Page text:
This is a response for the Ontario Extend module Teacher for Learning, specifically the Organize Knowledge section which outlines the purpose of providing students with better opportunities for note taking.
When I first saw the Cornell notes I had a deep reaction of distaste, probably from the memories of note-taking from lectures, rewriting book chapters while reading texts and then re-reading all those notes in preparing for tests and exams. This is still necessary in many subject areas where information recall is an essential part of the learning process.
After reviewing a few videos to learn more, and taking a look at variations of Cornell note templates, I decided to give it a try. I’m reading a text that I feel has particular importance for me so I’ve been sketch noting the chapters to visualize the content. My note taking practice now includes graphic images and icons. Then the video below caught my attention and I was convinced. Combining these two strategies may be just the knowledge organization technique to make remembering meaningful and note taking less tedious.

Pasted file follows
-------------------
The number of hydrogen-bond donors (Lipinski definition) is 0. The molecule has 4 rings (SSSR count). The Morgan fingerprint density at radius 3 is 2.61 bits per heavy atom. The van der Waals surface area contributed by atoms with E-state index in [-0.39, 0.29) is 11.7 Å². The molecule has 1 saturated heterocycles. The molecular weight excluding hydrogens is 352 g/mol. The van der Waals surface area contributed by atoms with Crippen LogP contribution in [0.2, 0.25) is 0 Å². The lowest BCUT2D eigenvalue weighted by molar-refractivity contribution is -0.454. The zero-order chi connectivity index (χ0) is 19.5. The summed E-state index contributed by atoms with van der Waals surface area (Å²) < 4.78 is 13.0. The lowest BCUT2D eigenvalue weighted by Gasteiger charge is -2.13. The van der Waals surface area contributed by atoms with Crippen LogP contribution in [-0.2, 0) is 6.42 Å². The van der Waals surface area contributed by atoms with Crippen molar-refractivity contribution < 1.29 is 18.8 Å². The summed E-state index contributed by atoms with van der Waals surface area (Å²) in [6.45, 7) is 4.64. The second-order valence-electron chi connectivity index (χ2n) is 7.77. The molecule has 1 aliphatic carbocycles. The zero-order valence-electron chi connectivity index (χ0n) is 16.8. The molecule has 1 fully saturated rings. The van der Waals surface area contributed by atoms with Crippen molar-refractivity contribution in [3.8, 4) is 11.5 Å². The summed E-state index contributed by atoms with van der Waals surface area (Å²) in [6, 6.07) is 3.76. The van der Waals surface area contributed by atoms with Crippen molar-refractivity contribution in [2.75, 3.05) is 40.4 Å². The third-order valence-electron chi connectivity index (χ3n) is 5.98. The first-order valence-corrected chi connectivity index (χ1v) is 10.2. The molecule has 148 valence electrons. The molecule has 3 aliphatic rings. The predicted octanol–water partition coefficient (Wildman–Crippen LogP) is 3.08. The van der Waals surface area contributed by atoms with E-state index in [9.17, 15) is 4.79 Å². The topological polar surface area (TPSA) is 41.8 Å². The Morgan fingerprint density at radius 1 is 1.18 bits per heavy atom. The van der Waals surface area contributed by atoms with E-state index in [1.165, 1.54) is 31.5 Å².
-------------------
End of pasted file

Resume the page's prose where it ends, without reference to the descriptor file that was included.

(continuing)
Here is my combined sketch note and Cornell notes about this video.
Here is a sample of one sketch note from one chapter of the book I’ve been reading.